Where has the labour gone?
In recent years, there have been growing appeals to ‘bring back jobs’ as traditional manufacturing moves overseas in the pursuit of cheaper labour. As Western economies transition to increasingly immaterial modes of production, domestic migration continues to concentrate around major urban centres, leaving smaller towns and cities to face an increasingly uncertain future. The return to the ‘Productive City’ then, takes on a distinctly political urgency for these cities as they find it increasingly difficult to compete with the intensity of networks, jobs and social connectivity required in the Post Fordist economy. Yet the nostalgic return to, or a prolonging of the productive as simply ‘making things’ appears to occur when the return of domestic manufacturing appears increasingly unlikely, with smooth global supply chains opening up new pools of surplus labour around the globe.
As Trelleborg transitions from a Port City into a Coastal City, the question of the productive cannot simply be a prolonging of an industrial past, but an attempt to define new vision for the future. For Trelleborg to be a vibrant and flourishing community it must ensure access to the opportunity to pursue meaningful work. As such, we believe to reconsider the ‘productive’ in Trelleborg today necessitates a move beyond the consideration of production through new zoning or building typologies, but to address the relationship between capital and labour as manifest in the city itself.
The proposed project site, Sjöstaden is vast, and the timescale for development is long. Both of these factors will weigh heavily on future development in the area as it faces a ‘chicken or egg’ predicament. Without sufficient capital investment, the site will be barren. Yet at the same time, it is difficult to attract capital investment without a critical mass of urban activity in the area. This project proposes to address the Europan theme of Productive City, and the acute challenges of future development, by reconsidering the role of architecture, capital and labour in the production of the city with a new model for urban development: Pioneers.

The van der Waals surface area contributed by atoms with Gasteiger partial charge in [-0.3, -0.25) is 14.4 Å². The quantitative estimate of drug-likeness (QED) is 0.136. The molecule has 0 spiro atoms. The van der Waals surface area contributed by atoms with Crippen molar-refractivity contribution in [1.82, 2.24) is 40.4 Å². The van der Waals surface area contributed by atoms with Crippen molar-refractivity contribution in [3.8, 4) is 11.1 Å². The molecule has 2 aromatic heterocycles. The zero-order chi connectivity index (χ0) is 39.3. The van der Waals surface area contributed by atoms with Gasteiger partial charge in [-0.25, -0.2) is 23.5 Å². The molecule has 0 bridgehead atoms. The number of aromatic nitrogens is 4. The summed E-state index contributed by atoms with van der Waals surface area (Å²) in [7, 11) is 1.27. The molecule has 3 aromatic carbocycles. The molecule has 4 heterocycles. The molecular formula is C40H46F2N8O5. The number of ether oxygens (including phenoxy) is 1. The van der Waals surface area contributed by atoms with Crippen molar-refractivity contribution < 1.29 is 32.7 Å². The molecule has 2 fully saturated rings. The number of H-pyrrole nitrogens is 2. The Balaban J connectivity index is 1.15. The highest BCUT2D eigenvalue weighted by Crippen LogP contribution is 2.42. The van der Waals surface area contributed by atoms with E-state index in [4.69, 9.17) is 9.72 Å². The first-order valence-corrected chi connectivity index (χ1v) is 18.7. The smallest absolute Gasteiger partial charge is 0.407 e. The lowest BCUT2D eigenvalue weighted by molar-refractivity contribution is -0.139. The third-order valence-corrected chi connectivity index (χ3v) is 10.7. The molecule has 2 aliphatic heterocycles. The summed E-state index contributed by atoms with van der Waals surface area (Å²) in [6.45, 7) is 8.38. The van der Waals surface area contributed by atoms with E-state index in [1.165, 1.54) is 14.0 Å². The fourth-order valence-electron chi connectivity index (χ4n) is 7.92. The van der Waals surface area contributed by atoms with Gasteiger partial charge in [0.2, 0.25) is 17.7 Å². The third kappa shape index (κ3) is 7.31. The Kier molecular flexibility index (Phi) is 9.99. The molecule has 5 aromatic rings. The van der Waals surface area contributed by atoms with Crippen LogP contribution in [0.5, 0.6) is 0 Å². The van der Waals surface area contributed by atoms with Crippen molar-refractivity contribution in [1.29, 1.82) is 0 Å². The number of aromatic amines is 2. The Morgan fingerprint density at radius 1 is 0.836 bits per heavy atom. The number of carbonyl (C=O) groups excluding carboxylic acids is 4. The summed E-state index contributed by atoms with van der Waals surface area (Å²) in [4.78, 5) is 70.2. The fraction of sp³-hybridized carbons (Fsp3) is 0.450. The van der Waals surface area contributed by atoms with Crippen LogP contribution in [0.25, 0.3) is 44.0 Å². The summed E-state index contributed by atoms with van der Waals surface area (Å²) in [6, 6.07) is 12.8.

Pioneers is a model that aims to privilege the role of labour, over the role of capital in the production of the city. While traditional development centres around making areas attractive for capital investment, Pioneers is a model that seeks to develop partnerships with future residents in a process of collective building. In the first phase, 300 households - 10% of the projected inhabitants will ‘colonize’ the project site. Scattered like confetti the pioneers establish a point grid across the site, establishing structure and intensities that become the ‘clues’ for future development of the city. Each household constructs a 64m2 pioneer home, using a precise wood building technique that is easy to construct, robust, and adaptable over time.
The architecture aims to supplant the role of capital in the coordination of labour, by utilizing existing manufacturing facilities on the site, and minimizing the reliance on specialized expertise or building products to create a public process of building that is highly accessible. By reconsidering the production of housing, Trelleborg can utilize the traditional assets of the city - access to land, in a way that engages directly with the public. A public - public partnership that establishes a community with a vested interest in the future of Trelleborg as a place to live.
In exchange for their labour, the pioneers are granted living rights to their allocated plots, while ownership of the land is retained by the city. As real estate prices continue to far outgrow consumer spending in Sweden, the pioneering process then becomes a powerful instrument in attracting future inhabitants to Trelleborg, making future development more attractive. The pioneers embed a productive ethos into the very fabric of Trelleborg, with the security and freedom to establish new entrepreneurial ventures or pursue cultural and social initiatives. Labour is directed to the pursuit of meaningful work, and not only as a way to earn a living. As the prospect of full automation appears to draw ever nearer, perhaps the Productive City of the Post Fordist era is not a return to labouring on the production line, but one where we may never have to at all.